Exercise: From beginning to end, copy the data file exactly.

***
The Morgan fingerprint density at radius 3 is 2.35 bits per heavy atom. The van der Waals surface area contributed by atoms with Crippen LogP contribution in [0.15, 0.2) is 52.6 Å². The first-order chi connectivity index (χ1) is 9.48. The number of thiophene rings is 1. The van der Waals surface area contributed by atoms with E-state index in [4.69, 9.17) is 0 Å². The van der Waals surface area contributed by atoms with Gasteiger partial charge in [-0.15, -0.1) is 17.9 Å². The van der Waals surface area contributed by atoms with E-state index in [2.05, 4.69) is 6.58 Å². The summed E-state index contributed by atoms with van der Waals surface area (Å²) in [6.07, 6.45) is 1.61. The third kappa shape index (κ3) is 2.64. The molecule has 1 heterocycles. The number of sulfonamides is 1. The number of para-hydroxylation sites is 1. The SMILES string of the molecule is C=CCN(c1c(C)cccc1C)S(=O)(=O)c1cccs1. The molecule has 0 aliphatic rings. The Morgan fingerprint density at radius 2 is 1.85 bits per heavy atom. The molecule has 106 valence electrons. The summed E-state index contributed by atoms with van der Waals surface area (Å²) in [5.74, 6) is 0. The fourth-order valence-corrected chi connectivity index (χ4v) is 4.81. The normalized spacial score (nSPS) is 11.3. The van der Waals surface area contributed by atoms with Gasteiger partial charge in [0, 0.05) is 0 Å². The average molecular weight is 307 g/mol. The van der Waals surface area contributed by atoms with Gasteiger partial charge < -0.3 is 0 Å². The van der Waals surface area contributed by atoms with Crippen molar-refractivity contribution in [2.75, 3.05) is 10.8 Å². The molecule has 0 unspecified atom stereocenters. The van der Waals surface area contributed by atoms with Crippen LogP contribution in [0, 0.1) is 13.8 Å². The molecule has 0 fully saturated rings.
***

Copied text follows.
The Morgan fingerprint density at radius 3 is 2.35 bits per heavy atom. The van der Waals surface area contributed by atoms with Crippen LogP contribution in [0.15, 0.2) is 52.6 Å². The first-order chi connectivity index (χ1) is 9.48. The number of thiophene rings is 1. The van der Waals surface area contributed by atoms with E-state index in [4.69, 9.17) is 0 Å². The van der Waals surface area contributed by atoms with Gasteiger partial charge in [-0.15, -0.1) is 17.9 Å². The van der Waals surface area contributed by atoms with E-state index in [2.05, 4.69) is 6.58 Å². The summed E-state index contributed by atoms with van der Waals surface area (Å²) in [6.07, 6.45) is 1.61. The third kappa shape index (κ3) is 2.64. The molecule has 1 heterocycles. The number of sulfonamides is 1. The number of para-hydroxylation sites is 1. The SMILES string of the molecule is C=CCN(c1c(C)cccc1C)S(=O)(=O)c1cccs1. The molecule has 0 aliphatic rings. The Morgan fingerprint density at radius 2 is 1.85 bits per heavy atom. The molecule has 106 valence electrons. The summed E-state index contributed by atoms with van der Waals surface area (Å²) in [5.74, 6) is 0. The fourth-order valence-corrected chi connectivity index (χ4v) is 4.81. The normalized spacial score (nSPS) is 11.3. The van der Waals surface area contributed by atoms with Gasteiger partial charge in [0, 0.05) is 0 Å². The average molecular weight is 307 g/mol. The van der Waals surface area contributed by atoms with Gasteiger partial charge < -0.3 is 0 Å². The van der Waals surface area contributed by atoms with Crippen molar-refractivity contribution in [2.75, 3.05) is 10.8 Å². The molecule has 0 unspecified atom stereocenters. The van der Waals surface area contributed by atoms with Crippen LogP contribution in [0, 0.1) is 13.8 Å². The molecule has 0 fully saturated rings.